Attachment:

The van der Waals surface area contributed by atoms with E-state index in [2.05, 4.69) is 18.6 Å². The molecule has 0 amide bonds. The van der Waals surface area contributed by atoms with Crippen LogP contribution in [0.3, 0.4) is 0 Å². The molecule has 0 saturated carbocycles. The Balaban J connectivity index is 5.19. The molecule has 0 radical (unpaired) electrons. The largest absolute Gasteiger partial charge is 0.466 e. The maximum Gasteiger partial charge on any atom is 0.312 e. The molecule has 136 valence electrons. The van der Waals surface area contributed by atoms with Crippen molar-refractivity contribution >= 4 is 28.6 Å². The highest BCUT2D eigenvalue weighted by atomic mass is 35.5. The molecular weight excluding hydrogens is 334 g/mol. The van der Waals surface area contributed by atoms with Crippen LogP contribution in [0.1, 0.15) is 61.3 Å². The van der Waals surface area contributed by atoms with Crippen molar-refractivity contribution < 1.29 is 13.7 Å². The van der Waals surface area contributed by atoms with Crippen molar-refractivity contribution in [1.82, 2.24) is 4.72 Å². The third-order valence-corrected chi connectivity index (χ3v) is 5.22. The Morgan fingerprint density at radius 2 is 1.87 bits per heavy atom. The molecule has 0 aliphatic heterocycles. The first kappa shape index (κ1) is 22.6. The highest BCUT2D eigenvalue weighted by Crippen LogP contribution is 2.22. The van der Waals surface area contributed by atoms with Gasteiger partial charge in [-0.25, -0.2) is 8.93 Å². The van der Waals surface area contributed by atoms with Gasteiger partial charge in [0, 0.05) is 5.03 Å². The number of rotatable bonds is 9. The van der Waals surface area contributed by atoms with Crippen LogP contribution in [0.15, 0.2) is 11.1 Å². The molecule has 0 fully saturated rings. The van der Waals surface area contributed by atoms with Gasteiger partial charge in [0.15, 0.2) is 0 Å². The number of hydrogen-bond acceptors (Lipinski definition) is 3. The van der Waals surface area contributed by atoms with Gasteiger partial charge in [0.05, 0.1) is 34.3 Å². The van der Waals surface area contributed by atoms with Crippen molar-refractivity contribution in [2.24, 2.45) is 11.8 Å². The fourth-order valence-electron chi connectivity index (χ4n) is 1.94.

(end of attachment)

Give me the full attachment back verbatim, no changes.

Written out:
The van der Waals surface area contributed by atoms with E-state index in [2.05, 4.69) is 18.6 Å². The molecule has 0 amide bonds. The van der Waals surface area contributed by atoms with Crippen LogP contribution in [0.3, 0.4) is 0 Å². The molecule has 0 saturated carbocycles. The Balaban J connectivity index is 5.19. The molecule has 0 radical (unpaired) electrons. The largest absolute Gasteiger partial charge is 0.466 e. The maximum Gasteiger partial charge on any atom is 0.312 e. The molecule has 136 valence electrons. The van der Waals surface area contributed by atoms with Crippen molar-refractivity contribution >= 4 is 28.6 Å². The highest BCUT2D eigenvalue weighted by atomic mass is 35.5. The molecular weight excluding hydrogens is 334 g/mol. The van der Waals surface area contributed by atoms with Crippen LogP contribution in [0.1, 0.15) is 61.3 Å². The van der Waals surface area contributed by atoms with Crippen molar-refractivity contribution < 1.29 is 13.7 Å². The van der Waals surface area contributed by atoms with Crippen molar-refractivity contribution in [1.82, 2.24) is 4.72 Å². The third-order valence-corrected chi connectivity index (χ3v) is 5.22. The Morgan fingerprint density at radius 2 is 1.87 bits per heavy atom. The molecule has 0 aliphatic heterocycles. The first kappa shape index (κ1) is 22.6. The highest BCUT2D eigenvalue weighted by Crippen LogP contribution is 2.22. The van der Waals surface area contributed by atoms with Gasteiger partial charge in [-0.25, -0.2) is 8.93 Å². The van der Waals surface area contributed by atoms with Gasteiger partial charge in [0, 0.05) is 5.03 Å². The number of rotatable bonds is 9. The van der Waals surface area contributed by atoms with Crippen LogP contribution in [0.15, 0.2) is 11.1 Å². The molecule has 0 fully saturated rings. The van der Waals surface area contributed by atoms with Gasteiger partial charge in [0.15, 0.2) is 0 Å². The number of hydrogen-bond acceptors (Lipinski definition) is 3. The van der Waals surface area contributed by atoms with Gasteiger partial charge in [0.05, 0.1) is 34.3 Å². The van der Waals surface area contributed by atoms with Crippen molar-refractivity contribution in [2.24, 2.45) is 11.8 Å². The fourth-order valence-electron chi connectivity index (χ4n) is 1.94.